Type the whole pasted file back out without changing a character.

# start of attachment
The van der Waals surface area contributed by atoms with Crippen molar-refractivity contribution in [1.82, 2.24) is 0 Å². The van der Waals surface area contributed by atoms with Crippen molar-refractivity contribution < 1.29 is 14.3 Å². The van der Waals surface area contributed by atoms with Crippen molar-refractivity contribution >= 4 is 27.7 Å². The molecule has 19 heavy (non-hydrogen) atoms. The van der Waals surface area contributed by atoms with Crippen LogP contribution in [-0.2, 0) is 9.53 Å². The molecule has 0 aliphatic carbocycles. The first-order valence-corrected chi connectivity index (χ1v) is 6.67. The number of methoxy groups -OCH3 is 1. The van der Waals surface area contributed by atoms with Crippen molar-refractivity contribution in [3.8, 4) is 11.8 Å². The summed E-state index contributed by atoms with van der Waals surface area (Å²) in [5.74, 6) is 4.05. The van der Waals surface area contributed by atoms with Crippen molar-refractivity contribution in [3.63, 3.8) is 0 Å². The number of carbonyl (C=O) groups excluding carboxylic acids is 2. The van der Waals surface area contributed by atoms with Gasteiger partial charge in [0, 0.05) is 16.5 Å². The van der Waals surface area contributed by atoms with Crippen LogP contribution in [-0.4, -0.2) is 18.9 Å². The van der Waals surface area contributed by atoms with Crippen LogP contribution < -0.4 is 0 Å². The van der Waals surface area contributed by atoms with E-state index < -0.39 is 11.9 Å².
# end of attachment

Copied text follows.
The van der Waals surface area contributed by atoms with Crippen molar-refractivity contribution in [1.82, 2.24) is 0 Å². The van der Waals surface area contributed by atoms with Crippen molar-refractivity contribution < 1.29 is 14.3 Å². The van der Waals surface area contributed by atoms with Crippen molar-refractivity contribution >= 4 is 27.7 Å². The molecule has 19 heavy (non-hydrogen) atoms. The van der Waals surface area contributed by atoms with Crippen LogP contribution in [-0.2, 0) is 9.53 Å². The molecule has 0 aliphatic carbocycles. The first-order valence-corrected chi connectivity index (χ1v) is 6.67. The number of methoxy groups -OCH3 is 1. The van der Waals surface area contributed by atoms with Crippen molar-refractivity contribution in [3.8, 4) is 11.8 Å². The summed E-state index contributed by atoms with van der Waals surface area (Å²) in [5.74, 6) is 4.05. The van der Waals surface area contributed by atoms with Crippen molar-refractivity contribution in [3.63, 3.8) is 0 Å². The number of carbonyl (C=O) groups excluding carboxylic acids is 2. The van der Waals surface area contributed by atoms with Gasteiger partial charge in [0, 0.05) is 16.5 Å². The van der Waals surface area contributed by atoms with Crippen LogP contribution in [-0.4, -0.2) is 18.9 Å². The van der Waals surface area contributed by atoms with Crippen LogP contribution < -0.4 is 0 Å². The van der Waals surface area contributed by atoms with E-state index < -0.39 is 11.9 Å².